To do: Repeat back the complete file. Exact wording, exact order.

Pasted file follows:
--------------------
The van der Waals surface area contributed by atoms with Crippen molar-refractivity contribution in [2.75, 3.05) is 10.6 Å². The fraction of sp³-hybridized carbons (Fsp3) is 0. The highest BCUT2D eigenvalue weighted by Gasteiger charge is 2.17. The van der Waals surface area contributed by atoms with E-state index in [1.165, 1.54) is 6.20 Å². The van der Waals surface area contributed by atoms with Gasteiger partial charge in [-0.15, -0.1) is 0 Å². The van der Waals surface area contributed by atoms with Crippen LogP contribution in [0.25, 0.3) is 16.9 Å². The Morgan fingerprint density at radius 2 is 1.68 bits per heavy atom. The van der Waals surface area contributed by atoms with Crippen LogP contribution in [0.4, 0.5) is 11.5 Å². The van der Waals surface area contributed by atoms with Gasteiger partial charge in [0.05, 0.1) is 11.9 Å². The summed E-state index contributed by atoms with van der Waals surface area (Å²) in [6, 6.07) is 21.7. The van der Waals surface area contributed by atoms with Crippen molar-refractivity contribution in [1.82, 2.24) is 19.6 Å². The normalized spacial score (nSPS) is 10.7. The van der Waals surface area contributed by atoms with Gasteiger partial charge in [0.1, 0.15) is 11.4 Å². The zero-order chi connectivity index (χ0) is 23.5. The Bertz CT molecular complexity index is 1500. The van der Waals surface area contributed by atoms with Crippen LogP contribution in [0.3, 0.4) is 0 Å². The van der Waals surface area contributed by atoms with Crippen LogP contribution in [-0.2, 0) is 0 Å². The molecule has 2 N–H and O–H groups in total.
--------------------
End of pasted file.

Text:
The van der Waals surface area contributed by atoms with Crippen molar-refractivity contribution in [2.75, 3.05) is 10.6 Å². The fraction of sp³-hybridized carbons (Fsp3) is 0. The highest BCUT2D eigenvalue weighted by Gasteiger charge is 2.17. The van der Waals surface area contributed by atoms with E-state index in [1.165, 1.54) is 6.20 Å². The van der Waals surface area contributed by atoms with Gasteiger partial charge in [-0.15, -0.1) is 0 Å². The van der Waals surface area contributed by atoms with Crippen LogP contribution in [0.25, 0.3) is 16.9 Å². The Morgan fingerprint density at radius 2 is 1.68 bits per heavy atom. The van der Waals surface area contributed by atoms with Crippen LogP contribution in [0.4, 0.5) is 11.5 Å². The van der Waals surface area contributed by atoms with Gasteiger partial charge in [0.05, 0.1) is 11.9 Å². The summed E-state index contributed by atoms with van der Waals surface area (Å²) in [6, 6.07) is 21.7. The van der Waals surface area contributed by atoms with Crippen molar-refractivity contribution in [1.82, 2.24) is 19.6 Å². The normalized spacial score (nSPS) is 10.7. The van der Waals surface area contributed by atoms with Gasteiger partial charge in [0.1, 0.15) is 11.4 Å². The zero-order chi connectivity index (χ0) is 23.5. The Bertz CT molecular complexity index is 1500. The van der Waals surface area contributed by atoms with Crippen LogP contribution in [0.3, 0.4) is 0 Å². The van der Waals surface area contributed by atoms with Crippen LogP contribution in [-0.2, 0) is 0 Å². The molecule has 2 N–H and O–H groups in total.